Into the Blue: Autumn and Winter 2017/8
“That was by far the most profound and touching community project I have ever had the privilege of encountering.” SAIMA KAUR, Audience Member
Like many other towns and cities across the UK Halifax is home to a number of refugee and asylum-seeker families who have been forced to leave their homeland and find sanctuary elsewhere. Many of these people (including their children) are struggling to come to terms with the enormity of what has happened to them: the harrowing journeys, the strange new language and culture: the political uncertainty many families live with on a daily basis. Building on our work with Afghan boys Naj and Bashir, we wanted to see if our creative approach could offer some solace to these families, and to see if helping them share their story with a wider audience could impact positively on their sense of ‘belonging’.
We began by working with staff at Beech Hill Primary School – who we have developed a successful working relationship with. We set up a small group for refugee parents who have children attending the school. Sharon from verd de gris spent time with this group initially gaining trust and listening to their stories, their fears and concerns, in a bid to gain a greater understanding of how their lives had been so dramatically changed. The sessions were mainly reminiscence but Sharon researched Kurdish song / music and brought these in to share.
At the same time, we met with staff and students at Calder High School CHS who had expressed an interest in our ‘5000 Miles’ project work. Teaching staff wanted to develop something similarly creative with us around the theme of ‘migration’. We brought their group of Yr 10 students to meet with Naj & Bashir – to explore opportunities for collaboration. Both parties had a strong interest in music and recorded sound. The ‘5000 Miles’ soundscape became a starting point for creative exchange.
We also began working with Performing Arts students at Calderdale College, building on an existing links we had established with the College in Yr II. We were interested in weaving together different creative elements and began by inviting some of the refugee families from Beech Hill into the College to meet the drama students. The students took inspiration from this meeting and the refugees’ memories and stories and began to work with us on devising a performance piece telling a story of migration and ‘flight from fear’. Creative director Sharon Marsden, choreographer Natalie Speake and cellist Helen Thatcher then rehearsed with the school and college students to devise a performance piece which we hoped would ‘connect’ an audience with the refugees’ experiences.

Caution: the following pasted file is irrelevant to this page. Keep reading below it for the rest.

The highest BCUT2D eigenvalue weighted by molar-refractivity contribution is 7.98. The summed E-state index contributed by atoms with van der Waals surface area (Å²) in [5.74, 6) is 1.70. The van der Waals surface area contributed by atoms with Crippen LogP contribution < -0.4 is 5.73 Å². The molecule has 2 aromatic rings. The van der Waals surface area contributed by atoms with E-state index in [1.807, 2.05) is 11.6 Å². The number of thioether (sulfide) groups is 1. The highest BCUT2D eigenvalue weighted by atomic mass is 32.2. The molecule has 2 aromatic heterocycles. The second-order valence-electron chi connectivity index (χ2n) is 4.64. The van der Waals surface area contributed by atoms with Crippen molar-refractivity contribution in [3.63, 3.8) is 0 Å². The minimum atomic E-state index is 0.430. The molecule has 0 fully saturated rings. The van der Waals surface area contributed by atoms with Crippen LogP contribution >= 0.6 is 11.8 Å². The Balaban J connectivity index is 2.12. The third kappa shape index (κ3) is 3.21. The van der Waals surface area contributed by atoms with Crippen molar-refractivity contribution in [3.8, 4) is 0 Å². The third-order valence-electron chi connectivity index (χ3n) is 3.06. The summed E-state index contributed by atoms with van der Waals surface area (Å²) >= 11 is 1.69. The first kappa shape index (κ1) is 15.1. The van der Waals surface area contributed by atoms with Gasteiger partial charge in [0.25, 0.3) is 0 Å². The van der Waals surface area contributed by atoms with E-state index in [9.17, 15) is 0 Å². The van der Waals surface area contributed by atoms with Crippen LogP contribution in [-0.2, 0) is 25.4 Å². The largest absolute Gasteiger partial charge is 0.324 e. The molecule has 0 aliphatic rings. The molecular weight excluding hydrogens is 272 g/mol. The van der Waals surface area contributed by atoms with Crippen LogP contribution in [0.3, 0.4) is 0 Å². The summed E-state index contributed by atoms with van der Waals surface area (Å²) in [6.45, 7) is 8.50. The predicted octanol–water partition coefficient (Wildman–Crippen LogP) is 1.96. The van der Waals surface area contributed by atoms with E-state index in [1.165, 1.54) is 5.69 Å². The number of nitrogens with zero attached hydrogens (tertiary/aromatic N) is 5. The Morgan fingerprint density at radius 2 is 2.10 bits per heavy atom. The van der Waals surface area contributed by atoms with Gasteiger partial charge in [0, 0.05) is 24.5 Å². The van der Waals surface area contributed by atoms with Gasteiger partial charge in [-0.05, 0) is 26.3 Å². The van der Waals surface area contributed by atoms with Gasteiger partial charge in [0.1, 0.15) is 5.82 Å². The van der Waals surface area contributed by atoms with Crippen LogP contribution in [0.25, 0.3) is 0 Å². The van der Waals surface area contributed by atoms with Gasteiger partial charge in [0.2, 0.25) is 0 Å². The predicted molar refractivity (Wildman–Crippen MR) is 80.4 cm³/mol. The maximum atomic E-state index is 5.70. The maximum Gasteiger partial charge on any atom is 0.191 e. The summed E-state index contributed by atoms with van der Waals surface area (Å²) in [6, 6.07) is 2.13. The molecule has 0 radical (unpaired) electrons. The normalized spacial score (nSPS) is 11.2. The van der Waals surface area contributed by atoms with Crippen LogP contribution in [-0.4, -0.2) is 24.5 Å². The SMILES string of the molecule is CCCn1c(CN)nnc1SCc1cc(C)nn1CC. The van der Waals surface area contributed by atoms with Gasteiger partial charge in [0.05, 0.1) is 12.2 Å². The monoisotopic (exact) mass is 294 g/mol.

As part of our outreach work we approached a number of local organisations that support refugees and asylum seekers, inviting them to join us for the performance event at Square Chapel Arts. However, building an audience for the piece was exceptionally difficult. None of the refugees who came to see the final piece had any experience or understanding of ‘theatre’ or knew what to expect. We are very grateful to Calderdale College ESOL staff who took a risk and brought many young refugees to watch the performance.
The final performance took place at Square Chapel Arts in November 2017 to a packed audience. The College students performed to a backing soundtrack devised by the CHS students. Cellist Helen Thatcher provided a ‘live’ element to the soundscape. The performance was followed by a Q&A led by Sharon from verd de gris. Thoughts and feedback were gathered through monitoring forms and questionnaires.
What people said about ‘Into the Blue’:
“What an amazing performance. Thank you so much for inviting me. Truly humbling and very thought provoking. Well done to everyone and of course to Verd de Gris.”
Chris Harris, Deputy Lord Lieutenant of West Yorkshire
“I never go to the Theatre, I came because my daughter worked with you in 5000 miles – she has talked to us all about your project and you. She is inspired, I wanted to see for myself. I brought my older daughter to show her what amazing things can be done in the world – she loves art and for her to see how art can be used for the good of others is wonderful. We think your work is amazing. I don’t know how to thank you for this experience for me and my family. We will never forget the lessons we have learnt about refugees and the sadness they have to endure.”
Naeema Hussain (Audience)
“I feel better working with Sharon – my heart so happy now. before it was so bad, my heart so sad, but speaking with you and you show other people our story. Me so happy working with Sharon because I feel and can think more happy. Before it was so bad, didn’t want to speak with people, couldn’t cope with noise and voices. All too loud, around me. Didn’t want go out. But now not sad because Sharon made story of my life and showed the people and they understand, they good people. They understand that I have many problems with my life. Now I feel very very better because I have a friend like Sharon. She helped me and my family. she helped me forget my problems and my pain.”
Refugee Family Member
This work is part of Creative Communities, an outreach programme led by Square Chapel in partnership with verd de gris Ltd and Orange Box young people’s centre, using the arts as a tool to bring about changes in people’s lives. Creative Communities is supported with a grant from The National Lottery through the Big Lottery Fund.